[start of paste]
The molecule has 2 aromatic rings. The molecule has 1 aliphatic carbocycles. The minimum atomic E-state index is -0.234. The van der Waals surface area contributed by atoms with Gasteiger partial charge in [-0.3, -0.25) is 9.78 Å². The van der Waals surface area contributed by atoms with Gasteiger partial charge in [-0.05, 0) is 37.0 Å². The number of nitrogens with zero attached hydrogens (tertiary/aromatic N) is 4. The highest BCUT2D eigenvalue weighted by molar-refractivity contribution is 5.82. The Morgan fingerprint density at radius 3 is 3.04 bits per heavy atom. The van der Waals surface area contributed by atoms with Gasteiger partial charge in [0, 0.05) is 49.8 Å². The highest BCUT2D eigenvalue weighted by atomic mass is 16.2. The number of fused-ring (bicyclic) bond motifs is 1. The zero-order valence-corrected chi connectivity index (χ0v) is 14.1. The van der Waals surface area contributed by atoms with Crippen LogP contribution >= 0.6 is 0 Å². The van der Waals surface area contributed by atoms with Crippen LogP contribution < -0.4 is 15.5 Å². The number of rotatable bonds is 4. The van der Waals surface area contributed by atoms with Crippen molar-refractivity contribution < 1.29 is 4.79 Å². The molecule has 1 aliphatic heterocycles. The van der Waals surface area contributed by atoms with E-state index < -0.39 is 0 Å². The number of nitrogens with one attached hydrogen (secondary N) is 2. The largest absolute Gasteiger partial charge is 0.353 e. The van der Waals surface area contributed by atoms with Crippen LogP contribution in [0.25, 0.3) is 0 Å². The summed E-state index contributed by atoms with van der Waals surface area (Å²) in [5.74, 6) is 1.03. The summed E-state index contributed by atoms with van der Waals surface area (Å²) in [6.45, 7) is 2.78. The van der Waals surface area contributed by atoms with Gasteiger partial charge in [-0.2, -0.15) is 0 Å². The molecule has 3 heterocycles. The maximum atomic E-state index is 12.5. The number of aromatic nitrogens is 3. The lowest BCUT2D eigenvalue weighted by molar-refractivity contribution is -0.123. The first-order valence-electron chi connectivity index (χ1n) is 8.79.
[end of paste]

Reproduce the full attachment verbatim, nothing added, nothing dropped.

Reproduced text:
The molecule has 2 aromatic rings. The molecule has 1 aliphatic carbocycles. The minimum atomic E-state index is -0.234. The van der Waals surface area contributed by atoms with Gasteiger partial charge in [-0.3, -0.25) is 9.78 Å². The van der Waals surface area contributed by atoms with Gasteiger partial charge in [-0.05, 0) is 37.0 Å². The number of nitrogens with zero attached hydrogens (tertiary/aromatic N) is 4. The highest BCUT2D eigenvalue weighted by molar-refractivity contribution is 5.82. The Morgan fingerprint density at radius 3 is 3.04 bits per heavy atom. The van der Waals surface area contributed by atoms with Gasteiger partial charge in [0, 0.05) is 49.8 Å². The highest BCUT2D eigenvalue weighted by atomic mass is 16.2. The number of fused-ring (bicyclic) bond motifs is 1. The zero-order valence-corrected chi connectivity index (χ0v) is 14.1. The van der Waals surface area contributed by atoms with Crippen LogP contribution >= 0.6 is 0 Å². The van der Waals surface area contributed by atoms with Crippen LogP contribution < -0.4 is 15.5 Å². The number of rotatable bonds is 4. The van der Waals surface area contributed by atoms with Crippen molar-refractivity contribution < 1.29 is 4.79 Å². The molecule has 1 aliphatic heterocycles. The van der Waals surface area contributed by atoms with E-state index < -0.39 is 0 Å². The number of nitrogens with one attached hydrogen (secondary N) is 2. The largest absolute Gasteiger partial charge is 0.353 e. The van der Waals surface area contributed by atoms with Crippen LogP contribution in [0.25, 0.3) is 0 Å². The summed E-state index contributed by atoms with van der Waals surface area (Å²) in [5.74, 6) is 1.03. The summed E-state index contributed by atoms with van der Waals surface area (Å²) in [6.45, 7) is 2.78. The van der Waals surface area contributed by atoms with Gasteiger partial charge in [-0.2, -0.15) is 0 Å². The molecule has 3 heterocycles. The maximum atomic E-state index is 12.5. The number of aromatic nitrogens is 3. The lowest BCUT2D eigenvalue weighted by molar-refractivity contribution is -0.123. The first-order valence-electron chi connectivity index (χ1n) is 8.79.